There may be benefits for those on more modest incomes as well, given that the average Australian worker has between $37,000 – $87,000 in annual taxable income to place them in the 34.5 per cent personal marginal tax bracket.

A tool in estate planning

My clients are often reluctant to use IBs when I first float the idea. As most retirees, they are over 60 and, by then, they are well aware of their own mortality.

Which leads neatly into a further advantage afforded by IBs in estate planning. On the death of the owner, the proceeds can be paid out 100 per cent tax free. If you happen to live long enough to benefit, there could be a very good tax-free party at maturity 10 years from now.

And if you must withdraw funds early, the sliding taxation scale – less a 30 per cent tax credit for the tax paid by the IB on your earnings and growth – still makes withdrawals attractive prior to the 10-year mark.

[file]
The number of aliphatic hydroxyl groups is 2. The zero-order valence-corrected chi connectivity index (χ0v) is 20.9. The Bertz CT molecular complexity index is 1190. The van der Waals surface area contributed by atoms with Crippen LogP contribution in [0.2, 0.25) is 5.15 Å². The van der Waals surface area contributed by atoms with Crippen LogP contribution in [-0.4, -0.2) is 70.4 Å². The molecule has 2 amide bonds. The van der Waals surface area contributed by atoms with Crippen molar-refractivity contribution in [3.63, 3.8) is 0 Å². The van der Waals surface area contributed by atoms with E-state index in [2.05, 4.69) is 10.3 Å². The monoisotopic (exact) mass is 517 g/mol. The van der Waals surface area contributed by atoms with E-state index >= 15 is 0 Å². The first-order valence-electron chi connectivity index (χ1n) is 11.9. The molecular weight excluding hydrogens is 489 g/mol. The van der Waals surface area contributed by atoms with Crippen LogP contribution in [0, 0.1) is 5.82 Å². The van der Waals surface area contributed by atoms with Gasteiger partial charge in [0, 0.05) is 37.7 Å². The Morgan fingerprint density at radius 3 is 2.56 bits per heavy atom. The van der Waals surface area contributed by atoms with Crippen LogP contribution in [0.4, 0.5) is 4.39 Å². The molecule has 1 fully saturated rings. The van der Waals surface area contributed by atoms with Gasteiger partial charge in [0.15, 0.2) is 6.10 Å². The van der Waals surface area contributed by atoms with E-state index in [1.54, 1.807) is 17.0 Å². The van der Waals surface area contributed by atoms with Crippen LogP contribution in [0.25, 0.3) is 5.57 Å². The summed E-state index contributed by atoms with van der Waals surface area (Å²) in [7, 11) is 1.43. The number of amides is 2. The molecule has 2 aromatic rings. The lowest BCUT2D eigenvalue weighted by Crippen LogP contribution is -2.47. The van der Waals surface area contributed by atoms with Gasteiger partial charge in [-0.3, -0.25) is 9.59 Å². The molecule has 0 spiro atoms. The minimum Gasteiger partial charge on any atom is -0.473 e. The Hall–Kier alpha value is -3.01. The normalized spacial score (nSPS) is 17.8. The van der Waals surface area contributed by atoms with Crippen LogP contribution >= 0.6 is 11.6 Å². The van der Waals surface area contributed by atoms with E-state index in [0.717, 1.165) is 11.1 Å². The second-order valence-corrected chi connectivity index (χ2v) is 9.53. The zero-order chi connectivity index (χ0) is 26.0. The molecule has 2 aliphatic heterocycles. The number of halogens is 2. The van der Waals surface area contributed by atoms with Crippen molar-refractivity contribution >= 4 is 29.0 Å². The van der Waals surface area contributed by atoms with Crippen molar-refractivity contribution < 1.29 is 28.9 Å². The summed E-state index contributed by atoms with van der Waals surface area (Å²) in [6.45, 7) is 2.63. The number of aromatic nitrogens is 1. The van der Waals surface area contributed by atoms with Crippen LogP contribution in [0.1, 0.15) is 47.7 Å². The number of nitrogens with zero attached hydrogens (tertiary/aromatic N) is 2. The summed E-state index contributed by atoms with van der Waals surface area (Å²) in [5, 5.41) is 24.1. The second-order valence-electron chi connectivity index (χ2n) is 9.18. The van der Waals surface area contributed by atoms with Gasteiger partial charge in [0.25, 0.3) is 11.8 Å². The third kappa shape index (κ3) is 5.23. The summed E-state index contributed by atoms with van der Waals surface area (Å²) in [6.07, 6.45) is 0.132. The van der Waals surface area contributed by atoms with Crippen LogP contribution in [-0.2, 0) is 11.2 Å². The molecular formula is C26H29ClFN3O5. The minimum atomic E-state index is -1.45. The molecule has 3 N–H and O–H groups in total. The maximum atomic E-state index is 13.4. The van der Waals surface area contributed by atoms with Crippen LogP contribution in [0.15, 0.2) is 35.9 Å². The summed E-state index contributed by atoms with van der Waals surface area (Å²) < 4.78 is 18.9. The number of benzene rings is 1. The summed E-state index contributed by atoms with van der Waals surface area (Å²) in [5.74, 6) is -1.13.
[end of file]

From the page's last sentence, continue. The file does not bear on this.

Acquiring an IB may also be a useful strategy on diagnosis of a terminal, but not immediately acute, medical condition. Ensure, however, that you explore with your financial adviser as a matter of urgency all available strategies to maximise returns to your estate – including cash-out and re-contribution strategies – to remove the almost 20 per cent ‘death tax’ on unspent superannuation.

Bear in mind that IBs are not as tax-effective as superannuation. They are not for everyone. They are a strategy option for when super has been maxed out and all the bring-forwards have been enjoyed.

From a financial planning perspective, the Federal Government’s clampdown on superannuation is not without a silver lining. It challenges us to get on with what our clients pay us for – that is, designing and implementing new strategies which will help them get rich slowly and stay rich.